New performance system set to reduce officer misconduct cases
A new police performance system looks set to reduce the number of police officers going through misconduct cases by 80 per cent.
Training, restorative action, mediation, closer supervision and welfare intervention will be used at times instead of sanctions, and the onus will be on supervisors to deal with the issue, rather than putting officers through “unnecessary and potentially traumatic misconduct processes”, said the Police Federation of England and Wales’ Conduct Lead Phill Matthews.
The Performance Requiring Improvement (PRI) system, due to come into force later this year.
The complaints process has come under criticism for being unwieldy, time consuming and unnecessarily stressful for police officers and their families. More than 70 per cent of misconduct cases are eventually classified as ‘No Case to Answer’.
Mr Matthews added: “We need to create a culture where we put back the pride in policing and recognise that officers don’t come to work to do a rubbish job; they want to make a difference and if they make a mistake, we want to be there to support them and guide them to do better next time.”
In a report in Police magazine, Det Ch Insp Mike Allen, who sits on the The National Police Chiefs’ Council’s Complaints and Misconduct Working Group, said the current system was “adversarial” and “can make an officer defensive and unwilling to admit their shortcomings”.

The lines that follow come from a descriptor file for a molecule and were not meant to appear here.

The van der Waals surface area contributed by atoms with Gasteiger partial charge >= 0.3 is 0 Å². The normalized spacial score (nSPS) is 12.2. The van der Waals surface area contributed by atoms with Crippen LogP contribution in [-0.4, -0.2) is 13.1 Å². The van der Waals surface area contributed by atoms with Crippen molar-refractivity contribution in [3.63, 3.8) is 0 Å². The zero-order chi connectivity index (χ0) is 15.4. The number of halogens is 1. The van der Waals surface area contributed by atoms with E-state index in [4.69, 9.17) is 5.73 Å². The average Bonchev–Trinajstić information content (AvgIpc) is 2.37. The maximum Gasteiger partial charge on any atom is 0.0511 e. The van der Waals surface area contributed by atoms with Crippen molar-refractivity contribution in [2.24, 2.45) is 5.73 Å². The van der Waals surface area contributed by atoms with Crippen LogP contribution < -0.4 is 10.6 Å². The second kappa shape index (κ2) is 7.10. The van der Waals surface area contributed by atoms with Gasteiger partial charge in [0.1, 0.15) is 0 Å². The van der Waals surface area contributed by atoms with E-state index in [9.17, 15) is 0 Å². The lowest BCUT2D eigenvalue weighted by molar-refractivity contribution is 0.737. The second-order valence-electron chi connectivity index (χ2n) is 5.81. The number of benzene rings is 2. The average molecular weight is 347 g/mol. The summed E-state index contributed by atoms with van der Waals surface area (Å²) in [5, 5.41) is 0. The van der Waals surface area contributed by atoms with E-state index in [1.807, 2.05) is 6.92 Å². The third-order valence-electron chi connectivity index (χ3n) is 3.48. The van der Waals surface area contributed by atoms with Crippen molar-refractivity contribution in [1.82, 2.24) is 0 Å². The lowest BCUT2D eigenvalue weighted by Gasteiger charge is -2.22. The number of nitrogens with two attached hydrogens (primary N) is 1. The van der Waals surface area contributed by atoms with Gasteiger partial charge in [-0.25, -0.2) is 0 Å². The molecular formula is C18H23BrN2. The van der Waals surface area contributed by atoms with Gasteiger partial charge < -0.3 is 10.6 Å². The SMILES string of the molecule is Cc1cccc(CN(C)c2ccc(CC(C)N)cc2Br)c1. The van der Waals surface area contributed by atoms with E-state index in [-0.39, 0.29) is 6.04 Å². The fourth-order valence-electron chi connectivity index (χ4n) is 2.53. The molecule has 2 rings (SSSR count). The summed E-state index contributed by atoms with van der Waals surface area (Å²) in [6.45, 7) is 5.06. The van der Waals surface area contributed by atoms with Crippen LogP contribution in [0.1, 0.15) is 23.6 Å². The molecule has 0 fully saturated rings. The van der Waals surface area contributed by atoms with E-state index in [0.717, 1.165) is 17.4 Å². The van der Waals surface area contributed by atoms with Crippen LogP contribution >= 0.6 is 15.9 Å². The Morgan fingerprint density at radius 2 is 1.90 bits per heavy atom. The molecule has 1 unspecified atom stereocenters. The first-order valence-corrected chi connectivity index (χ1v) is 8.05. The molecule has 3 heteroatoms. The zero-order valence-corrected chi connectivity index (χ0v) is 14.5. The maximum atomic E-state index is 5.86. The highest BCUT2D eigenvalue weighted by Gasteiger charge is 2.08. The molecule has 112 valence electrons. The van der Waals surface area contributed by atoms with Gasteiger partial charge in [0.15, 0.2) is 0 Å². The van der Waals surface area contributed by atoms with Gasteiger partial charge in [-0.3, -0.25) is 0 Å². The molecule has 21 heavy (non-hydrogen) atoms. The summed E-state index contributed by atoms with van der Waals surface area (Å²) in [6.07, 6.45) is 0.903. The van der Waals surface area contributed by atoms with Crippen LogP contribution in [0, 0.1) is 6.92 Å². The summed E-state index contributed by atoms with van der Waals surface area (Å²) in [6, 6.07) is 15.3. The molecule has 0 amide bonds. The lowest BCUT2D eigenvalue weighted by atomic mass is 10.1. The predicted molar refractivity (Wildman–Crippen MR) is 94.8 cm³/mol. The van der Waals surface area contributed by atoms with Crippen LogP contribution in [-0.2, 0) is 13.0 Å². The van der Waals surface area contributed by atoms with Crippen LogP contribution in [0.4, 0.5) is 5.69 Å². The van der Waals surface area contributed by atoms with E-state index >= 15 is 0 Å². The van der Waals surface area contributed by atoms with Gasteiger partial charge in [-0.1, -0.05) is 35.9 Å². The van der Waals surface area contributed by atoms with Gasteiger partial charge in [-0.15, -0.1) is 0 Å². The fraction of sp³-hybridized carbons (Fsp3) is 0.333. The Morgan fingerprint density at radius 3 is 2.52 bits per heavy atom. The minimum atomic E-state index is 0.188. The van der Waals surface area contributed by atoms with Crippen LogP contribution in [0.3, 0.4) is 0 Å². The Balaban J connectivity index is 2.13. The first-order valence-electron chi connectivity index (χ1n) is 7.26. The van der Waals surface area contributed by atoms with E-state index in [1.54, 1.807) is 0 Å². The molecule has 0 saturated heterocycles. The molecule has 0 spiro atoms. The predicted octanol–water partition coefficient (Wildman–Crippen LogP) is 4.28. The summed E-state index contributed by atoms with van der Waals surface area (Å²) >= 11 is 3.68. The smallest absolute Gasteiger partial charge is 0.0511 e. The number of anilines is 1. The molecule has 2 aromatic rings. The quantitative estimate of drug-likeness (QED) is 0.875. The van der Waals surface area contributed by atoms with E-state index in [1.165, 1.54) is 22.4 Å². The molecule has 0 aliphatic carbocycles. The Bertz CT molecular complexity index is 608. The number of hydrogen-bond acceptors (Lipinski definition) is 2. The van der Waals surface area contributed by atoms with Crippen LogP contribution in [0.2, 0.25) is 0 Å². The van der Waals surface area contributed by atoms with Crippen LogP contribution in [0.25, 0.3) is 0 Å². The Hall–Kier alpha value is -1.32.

He said: “Too often, we have lost great officers in the past because of this system. What we want to do is concede that everybody can make a simple mistake – but it doesn’t have to be a career-ending mistake. The police service has to evolve like other professions and work with its people to retain the best; yes, they can make mistakes, but unless they are corrupt or inept, let’s keep them and make them into even better officers.”
He added: “They can’t just ask the PSD to investigate an officer because he has forgotten to pay for a 10p packet of Haribos at the tuck shop. The PSD has got to be reserved for the most serious of offences.”
Rupert Bailey, the Home Office’s Head of Discipline agreed that there is an “overuse of misconduct and under-use of performance procedures.” He said: “Of course you still want to be able to sack the bad apples, but we need to move forward to this less adversarial and fairer process, and reform the handling of low-level wrongdoing. Low-level mistakes should be handled quickly and locally by line managers with much more emphasis on learning.”